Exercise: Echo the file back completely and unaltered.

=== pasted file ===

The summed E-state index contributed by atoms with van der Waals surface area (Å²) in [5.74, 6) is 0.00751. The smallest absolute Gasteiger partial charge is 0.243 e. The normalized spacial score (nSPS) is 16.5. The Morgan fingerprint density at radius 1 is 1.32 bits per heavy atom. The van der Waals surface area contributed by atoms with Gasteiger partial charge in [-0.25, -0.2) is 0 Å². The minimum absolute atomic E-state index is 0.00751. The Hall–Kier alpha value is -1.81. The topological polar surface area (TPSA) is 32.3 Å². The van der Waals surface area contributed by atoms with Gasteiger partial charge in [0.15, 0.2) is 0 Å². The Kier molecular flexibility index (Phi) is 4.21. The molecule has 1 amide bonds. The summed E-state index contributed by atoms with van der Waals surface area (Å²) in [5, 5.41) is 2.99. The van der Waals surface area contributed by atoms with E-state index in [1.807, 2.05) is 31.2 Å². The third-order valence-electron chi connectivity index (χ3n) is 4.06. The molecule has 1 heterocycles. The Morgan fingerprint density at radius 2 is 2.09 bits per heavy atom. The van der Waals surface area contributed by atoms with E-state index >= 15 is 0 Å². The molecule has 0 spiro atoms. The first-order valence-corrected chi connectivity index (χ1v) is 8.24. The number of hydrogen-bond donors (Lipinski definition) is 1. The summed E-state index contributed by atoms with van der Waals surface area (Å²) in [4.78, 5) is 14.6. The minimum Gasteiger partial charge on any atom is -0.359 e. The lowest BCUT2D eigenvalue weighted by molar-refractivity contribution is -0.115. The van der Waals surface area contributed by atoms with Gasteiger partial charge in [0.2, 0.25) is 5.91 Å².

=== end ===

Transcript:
The summed E-state index contributed by atoms with van der Waals surface area (Å²) in [5.74, 6) is 0.00751. The smallest absolute Gasteiger partial charge is 0.243 e. The normalized spacial score (nSPS) is 16.5. The Morgan fingerprint density at radius 1 is 1.32 bits per heavy atom. The van der Waals surface area contributed by atoms with Gasteiger partial charge in [-0.25, -0.2) is 0 Å². The minimum absolute atomic E-state index is 0.00751. The Hall–Kier alpha value is -1.81. The topological polar surface area (TPSA) is 32.3 Å². The van der Waals surface area contributed by atoms with Gasteiger partial charge in [0.15, 0.2) is 0 Å². The Kier molecular flexibility index (Phi) is 4.21. The molecule has 1 amide bonds. The summed E-state index contributed by atoms with van der Waals surface area (Å²) in [5, 5.41) is 2.99. The van der Waals surface area contributed by atoms with E-state index in [1.807, 2.05) is 31.2 Å². The third-order valence-electron chi connectivity index (χ3n) is 4.06. The molecule has 1 heterocycles. The Morgan fingerprint density at radius 2 is 2.09 bits per heavy atom. The van der Waals surface area contributed by atoms with E-state index >= 15 is 0 Å². The molecule has 0 spiro atoms. The first-order valence-corrected chi connectivity index (χ1v) is 8.24. The number of hydrogen-bond donors (Lipinski definition) is 1. The summed E-state index contributed by atoms with van der Waals surface area (Å²) in [4.78, 5) is 14.6. The minimum Gasteiger partial charge on any atom is -0.359 e. The lowest BCUT2D eigenvalue weighted by molar-refractivity contribution is -0.115. The van der Waals surface area contributed by atoms with Gasteiger partial charge in [0.2, 0.25) is 5.91 Å².